Danville former teacher pleads guilty to sexual assault | #teacher | #children | #kids

MARTINEZ — A 54-year-old Oakland man pleaded guilty Monday to sexually assaulting a 17-year-old girl  he had previously taught at a Danville private school.

Raymond Engeszer, who once taught at The Athenian School in Danville, admitted to committing two misdemeanor crimes: sexual penetration of a person younger than 18 and willfully causing injuries to a child.

As part of an earlier plea deal, Contra Costa County Superior Court Judge Mary Ann O’Malley sentenced Engeszer to 45 days in the county jail. He also must register as a sex offender, serve four years on probation and pay restitution to the victim. In addition, O’Malley prohibited him from contacting the victim for at least 10 years.

Engeszer, a former science teacher, worked at several other schools in the Bay Area, including Convent and Stuart Hall, a private Catholic school in San Francisco, and The Harker School in San Jose. He will not be allowed to teach again.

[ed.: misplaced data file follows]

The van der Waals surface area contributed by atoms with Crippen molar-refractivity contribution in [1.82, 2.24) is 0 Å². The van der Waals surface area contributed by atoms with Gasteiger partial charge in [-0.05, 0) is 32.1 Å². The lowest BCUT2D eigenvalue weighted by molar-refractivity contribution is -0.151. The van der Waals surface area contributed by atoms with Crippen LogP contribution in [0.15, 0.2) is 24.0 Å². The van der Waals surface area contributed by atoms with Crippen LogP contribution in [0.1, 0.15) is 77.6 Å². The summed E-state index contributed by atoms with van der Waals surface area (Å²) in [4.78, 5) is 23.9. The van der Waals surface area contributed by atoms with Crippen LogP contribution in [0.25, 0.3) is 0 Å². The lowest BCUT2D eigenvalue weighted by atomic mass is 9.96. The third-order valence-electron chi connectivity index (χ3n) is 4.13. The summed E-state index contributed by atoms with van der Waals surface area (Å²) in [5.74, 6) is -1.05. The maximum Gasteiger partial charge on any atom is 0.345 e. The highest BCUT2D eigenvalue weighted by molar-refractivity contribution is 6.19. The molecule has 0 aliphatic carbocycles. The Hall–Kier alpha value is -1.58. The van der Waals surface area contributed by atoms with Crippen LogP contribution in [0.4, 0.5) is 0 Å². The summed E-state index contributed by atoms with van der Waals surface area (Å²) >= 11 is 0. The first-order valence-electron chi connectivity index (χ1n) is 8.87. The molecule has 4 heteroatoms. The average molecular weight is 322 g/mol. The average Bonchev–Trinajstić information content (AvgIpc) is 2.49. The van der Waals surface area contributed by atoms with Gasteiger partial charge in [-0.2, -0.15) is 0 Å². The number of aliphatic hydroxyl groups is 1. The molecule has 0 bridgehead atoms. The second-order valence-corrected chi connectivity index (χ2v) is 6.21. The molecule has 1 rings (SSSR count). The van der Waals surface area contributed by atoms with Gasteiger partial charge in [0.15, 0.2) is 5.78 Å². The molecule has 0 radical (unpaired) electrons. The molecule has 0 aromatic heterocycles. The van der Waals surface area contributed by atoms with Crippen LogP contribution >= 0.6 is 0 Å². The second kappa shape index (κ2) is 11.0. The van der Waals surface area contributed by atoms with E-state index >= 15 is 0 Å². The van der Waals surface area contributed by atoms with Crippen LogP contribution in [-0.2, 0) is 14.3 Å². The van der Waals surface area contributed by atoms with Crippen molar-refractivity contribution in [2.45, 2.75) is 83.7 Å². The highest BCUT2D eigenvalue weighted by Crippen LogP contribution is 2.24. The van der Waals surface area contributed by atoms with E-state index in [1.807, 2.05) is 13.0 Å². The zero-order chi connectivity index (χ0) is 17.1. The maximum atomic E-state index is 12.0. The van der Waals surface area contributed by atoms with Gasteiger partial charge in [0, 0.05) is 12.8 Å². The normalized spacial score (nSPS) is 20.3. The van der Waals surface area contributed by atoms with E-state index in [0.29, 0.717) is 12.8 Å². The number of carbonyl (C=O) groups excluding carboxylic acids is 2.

The crimes took place in 2013, after he had left The Athenian School and the victim had graduated. In an impact statement she read aloud at Monday’s hearing, the victim detailed how Engeszer had begun “grooming” her into a sexual relationship when she was 16 and still his student.

The victim alerted Danville police to the abuse in 2018. After a delay, police launched an investigation last year and received enough evidence from a tape-recorded call between the victim and Engeszer to arrest and charge him with sexual assault of a minor.

Engeszer initially pleaded not guilty to the charges in September, but accepted a plea deal last week.

The victim, who asked not to be identified, said in an interview Tuesday she is still receiving medical attention for injuries suffered during her relationship with Engeszer. She said the abuse traumatized her for years and impeded her other relationships.

Source link
.  .  .  .  .  .  . .  .  .  .  .  .  .  .  .  .   .   .   .    .    .   .   .   .   .   .  .   .   .   .  .  .   .  .